Stacking in Machine Learning

What is stacking?

Stacking is one of the three widely used ensemble methods in Machine Learning and its applications. The overall idea of stacking is to train several models, usually with different algorithm types (aka base-learners), on the train data, and then rather than picking the best model, all the models are aggregated/fronted using another model (meta learner), to make the final prediction. The inputs for the meta-learner is the prediction outputs of the base-learners.

Figure 1

How to Train?

Training a stacking model is a bit tricky, but is not as hard as it sounds. All it requires is some similar steps as k-fold cross validation. First of all, devide the original data set in to two sets: Train set and Test set. We wont be even touching the Test Set during our training process of the Stacking model. Now we need to divide the Train set in to k-number (say 10) of folds. If the original dataset contains N data points, then each fold will contain N/k number of data points. (its is not mandatory to have equal size folds.)

Figure 2

Keep one of the folds aside, and train the base models, using the remaining folds. The kept-aside fold will be treated as the testing data for this step.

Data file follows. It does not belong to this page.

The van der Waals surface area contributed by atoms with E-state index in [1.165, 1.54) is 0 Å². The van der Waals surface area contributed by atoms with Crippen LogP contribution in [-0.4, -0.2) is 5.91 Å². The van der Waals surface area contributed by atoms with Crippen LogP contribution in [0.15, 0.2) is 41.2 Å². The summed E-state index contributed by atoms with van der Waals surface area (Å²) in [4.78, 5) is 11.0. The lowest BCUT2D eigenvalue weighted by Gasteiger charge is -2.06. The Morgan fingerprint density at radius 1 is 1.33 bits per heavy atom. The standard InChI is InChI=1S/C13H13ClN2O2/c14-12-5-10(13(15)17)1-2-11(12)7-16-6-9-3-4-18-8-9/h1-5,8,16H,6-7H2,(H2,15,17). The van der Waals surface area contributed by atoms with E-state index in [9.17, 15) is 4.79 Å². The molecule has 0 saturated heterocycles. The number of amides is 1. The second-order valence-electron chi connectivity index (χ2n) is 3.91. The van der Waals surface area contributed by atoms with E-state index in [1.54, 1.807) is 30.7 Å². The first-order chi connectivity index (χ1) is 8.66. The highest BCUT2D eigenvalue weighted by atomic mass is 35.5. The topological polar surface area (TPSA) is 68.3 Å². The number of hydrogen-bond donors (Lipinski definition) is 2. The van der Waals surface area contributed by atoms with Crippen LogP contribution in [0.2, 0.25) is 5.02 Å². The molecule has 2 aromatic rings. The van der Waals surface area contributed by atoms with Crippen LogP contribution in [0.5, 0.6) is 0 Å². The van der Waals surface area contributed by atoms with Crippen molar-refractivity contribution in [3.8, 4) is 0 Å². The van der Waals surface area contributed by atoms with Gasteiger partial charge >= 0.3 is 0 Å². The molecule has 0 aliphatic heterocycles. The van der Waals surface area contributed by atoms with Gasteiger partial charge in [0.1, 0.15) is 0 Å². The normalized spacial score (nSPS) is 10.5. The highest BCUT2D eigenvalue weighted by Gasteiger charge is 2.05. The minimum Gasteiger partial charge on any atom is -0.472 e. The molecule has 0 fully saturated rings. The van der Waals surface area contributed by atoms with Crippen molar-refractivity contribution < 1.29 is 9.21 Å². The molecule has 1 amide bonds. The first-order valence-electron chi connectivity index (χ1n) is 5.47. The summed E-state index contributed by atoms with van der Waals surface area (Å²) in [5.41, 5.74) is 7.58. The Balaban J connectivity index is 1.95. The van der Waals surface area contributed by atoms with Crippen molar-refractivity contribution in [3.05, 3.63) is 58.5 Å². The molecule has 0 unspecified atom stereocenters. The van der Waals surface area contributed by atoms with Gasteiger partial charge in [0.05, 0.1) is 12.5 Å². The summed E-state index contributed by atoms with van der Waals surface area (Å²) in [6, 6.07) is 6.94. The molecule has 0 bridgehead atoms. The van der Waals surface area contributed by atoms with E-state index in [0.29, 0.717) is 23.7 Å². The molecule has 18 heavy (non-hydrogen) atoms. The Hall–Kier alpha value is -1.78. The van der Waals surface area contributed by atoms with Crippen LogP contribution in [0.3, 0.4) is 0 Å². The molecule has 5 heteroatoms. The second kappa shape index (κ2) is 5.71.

Figure 3

Then, predict the valued for the remaining fold (10th fold), using all the M models trained. So this will result M number of predictions for each data point in the 10th fold. Now we have N/10 data points sets (prediction sets), each with M number of fields (predictions coming from the M number of models). i.e: matrix with N/10 * M.

Figure 4

Now, iterate the above process by changing the kept-out fold (from 1 to 10). At the end of all the iterations, we would be having N number of prediction results sets, which corresponds to each data point in the original training set, along with the actual value of the field we predict.

Data Point # prediction from base learner 1 prediction from base learner 2 prediction from base learner 3 prediction from base learner M actual
1 y11̂ y12̂ y13̂ y1M̂ y1
2 y21̂ y22̂ y23̂ y2M̂ y2
... ... ... ... ... ...
N yN1̂ yN2̂ yN3̂ yNM̂ yN

This will be the input data set to our meta-learner. Now we can train the meta learner, using any suitable native algorithm, by sending each prediction as an input field and the original value as the output field.


Once all the base-learners and meta-learner are trained, prediction follows the same idea as the training, except the k-folds. Simply, for a given input data point, all we need to do is to pass it through the M base-learners and get M number of predictions, and send those M predictions through the meta-learner as inputs, as in the Figure 1.



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